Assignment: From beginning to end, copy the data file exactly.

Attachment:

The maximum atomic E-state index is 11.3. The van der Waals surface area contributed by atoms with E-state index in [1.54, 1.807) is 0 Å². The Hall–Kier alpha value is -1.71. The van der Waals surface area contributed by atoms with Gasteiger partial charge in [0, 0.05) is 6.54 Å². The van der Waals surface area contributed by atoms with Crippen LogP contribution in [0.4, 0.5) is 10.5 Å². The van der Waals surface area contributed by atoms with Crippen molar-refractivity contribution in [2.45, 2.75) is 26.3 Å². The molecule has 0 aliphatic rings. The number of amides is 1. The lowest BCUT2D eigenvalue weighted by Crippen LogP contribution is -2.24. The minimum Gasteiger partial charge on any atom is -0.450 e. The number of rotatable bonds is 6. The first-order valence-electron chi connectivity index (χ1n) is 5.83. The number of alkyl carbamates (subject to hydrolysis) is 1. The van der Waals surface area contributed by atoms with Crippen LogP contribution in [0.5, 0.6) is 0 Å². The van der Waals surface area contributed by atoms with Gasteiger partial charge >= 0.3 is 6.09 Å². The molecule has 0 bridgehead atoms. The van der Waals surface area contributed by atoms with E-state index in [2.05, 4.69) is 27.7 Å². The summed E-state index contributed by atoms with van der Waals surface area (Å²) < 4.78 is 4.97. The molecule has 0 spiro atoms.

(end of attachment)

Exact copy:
The maximum atomic E-state index is 11.3. The van der Waals surface area contributed by atoms with E-state index in [1.54, 1.807) is 0 Å². The Hall–Kier alpha value is -1.71. The van der Waals surface area contributed by atoms with Gasteiger partial charge in [0, 0.05) is 6.54 Å². The van der Waals surface area contributed by atoms with Crippen LogP contribution in [0.4, 0.5) is 10.5 Å². The van der Waals surface area contributed by atoms with Crippen molar-refractivity contribution in [2.45, 2.75) is 26.3 Å². The molecule has 0 aliphatic rings. The number of amides is 1. The lowest BCUT2D eigenvalue weighted by Crippen LogP contribution is -2.24. The minimum Gasteiger partial charge on any atom is -0.450 e. The number of rotatable bonds is 6. The first-order valence-electron chi connectivity index (χ1n) is 5.83. The number of alkyl carbamates (subject to hydrolysis) is 1. The van der Waals surface area contributed by atoms with Crippen LogP contribution in [0.5, 0.6) is 0 Å². The van der Waals surface area contributed by atoms with Gasteiger partial charge >= 0.3 is 6.09 Å². The molecule has 0 bridgehead atoms. The van der Waals surface area contributed by atoms with E-state index in [2.05, 4.69) is 27.7 Å². The summed E-state index contributed by atoms with van der Waals surface area (Å²) < 4.78 is 4.97. The molecule has 0 spiro atoms.